Displaying 1 - 8 of 8 results
What do the Dead Sea Scrolls tell us about the New Testament? One possible answer is: Nothing. The scrolls were associated with a relatively small group, or, rather, with several small groups.a Other Jewish people, like the first Christians,...
Biblical Archaeology Review, March/April 2015
35 Scrolls Still in Private Hands By James H. Charlesworth In 1954, at the age of 14, I was living with my family in Delray Beach, Florida. I would spend summers exploring the Everglades in my kayak, wondering wide-eyed at the alligators and...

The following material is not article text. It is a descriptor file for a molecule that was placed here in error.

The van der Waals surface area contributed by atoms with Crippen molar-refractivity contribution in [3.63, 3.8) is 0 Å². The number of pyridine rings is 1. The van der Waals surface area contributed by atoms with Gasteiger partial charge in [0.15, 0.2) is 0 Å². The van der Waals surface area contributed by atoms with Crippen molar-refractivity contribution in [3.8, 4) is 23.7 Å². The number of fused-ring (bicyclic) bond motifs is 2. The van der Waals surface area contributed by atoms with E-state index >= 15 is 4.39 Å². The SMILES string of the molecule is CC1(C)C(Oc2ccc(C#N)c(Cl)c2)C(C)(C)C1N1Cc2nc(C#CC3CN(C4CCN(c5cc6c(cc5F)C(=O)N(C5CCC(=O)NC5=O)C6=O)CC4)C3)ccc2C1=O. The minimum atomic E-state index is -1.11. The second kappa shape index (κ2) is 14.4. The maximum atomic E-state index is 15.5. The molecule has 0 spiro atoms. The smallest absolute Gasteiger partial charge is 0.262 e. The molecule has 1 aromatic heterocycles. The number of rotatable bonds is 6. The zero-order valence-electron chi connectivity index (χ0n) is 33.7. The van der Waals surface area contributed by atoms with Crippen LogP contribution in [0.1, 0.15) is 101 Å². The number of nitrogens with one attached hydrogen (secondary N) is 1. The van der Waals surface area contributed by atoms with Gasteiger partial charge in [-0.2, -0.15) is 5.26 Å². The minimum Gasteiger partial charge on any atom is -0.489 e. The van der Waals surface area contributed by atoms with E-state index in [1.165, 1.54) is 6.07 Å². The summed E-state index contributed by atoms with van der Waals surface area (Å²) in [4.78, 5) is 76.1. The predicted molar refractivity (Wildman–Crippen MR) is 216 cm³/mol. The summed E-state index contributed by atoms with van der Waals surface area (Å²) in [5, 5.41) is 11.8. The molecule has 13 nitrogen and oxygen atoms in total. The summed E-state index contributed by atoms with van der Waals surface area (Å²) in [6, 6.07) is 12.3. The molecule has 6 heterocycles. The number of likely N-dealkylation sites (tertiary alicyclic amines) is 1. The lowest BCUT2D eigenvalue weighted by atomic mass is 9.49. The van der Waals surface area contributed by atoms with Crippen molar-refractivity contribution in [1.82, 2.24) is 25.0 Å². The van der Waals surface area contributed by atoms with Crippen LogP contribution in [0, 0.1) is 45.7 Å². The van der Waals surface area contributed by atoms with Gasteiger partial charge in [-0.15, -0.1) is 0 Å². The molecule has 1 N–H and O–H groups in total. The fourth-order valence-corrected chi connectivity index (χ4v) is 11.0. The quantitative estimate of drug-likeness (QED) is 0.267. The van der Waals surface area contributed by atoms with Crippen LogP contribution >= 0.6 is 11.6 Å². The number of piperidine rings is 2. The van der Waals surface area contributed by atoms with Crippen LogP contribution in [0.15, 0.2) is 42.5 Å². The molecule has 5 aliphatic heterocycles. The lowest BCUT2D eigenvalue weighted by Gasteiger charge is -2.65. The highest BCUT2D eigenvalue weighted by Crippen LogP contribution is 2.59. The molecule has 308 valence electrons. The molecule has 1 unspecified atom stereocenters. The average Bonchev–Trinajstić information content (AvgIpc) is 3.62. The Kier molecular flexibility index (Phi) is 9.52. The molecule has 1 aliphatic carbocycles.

Biblical Archaeology Review, September/October 2007
Amid the desolate, rocky wasteland of Biblical Zoar, Konstantinos Politis and others have discovered hundreds of remarkable tombstones that preserve detailed portraits of life—and death—among the Christians and Jews who once dwelled there...
Biblical Archaeology Review, March/April 2012
Splendor of Herodian Jerusalem reflected in burial practices
People who hear of it for the first time are always surprised: Ancient Jews practiced secondary burial, gathering into bone boxes called ossuaries the bones of their dead a year or so after death, when the flesh had desiccated and fallen off...
Biblical Archaeology Review, September/October 2001
King and Messiah as Son of God: Divine, Human, and Angelic Messianic Figures in Biblical and Related Literature
Adela Yarbro Collins and John J. Collins
Biblical Archaeology Review, January/February 2011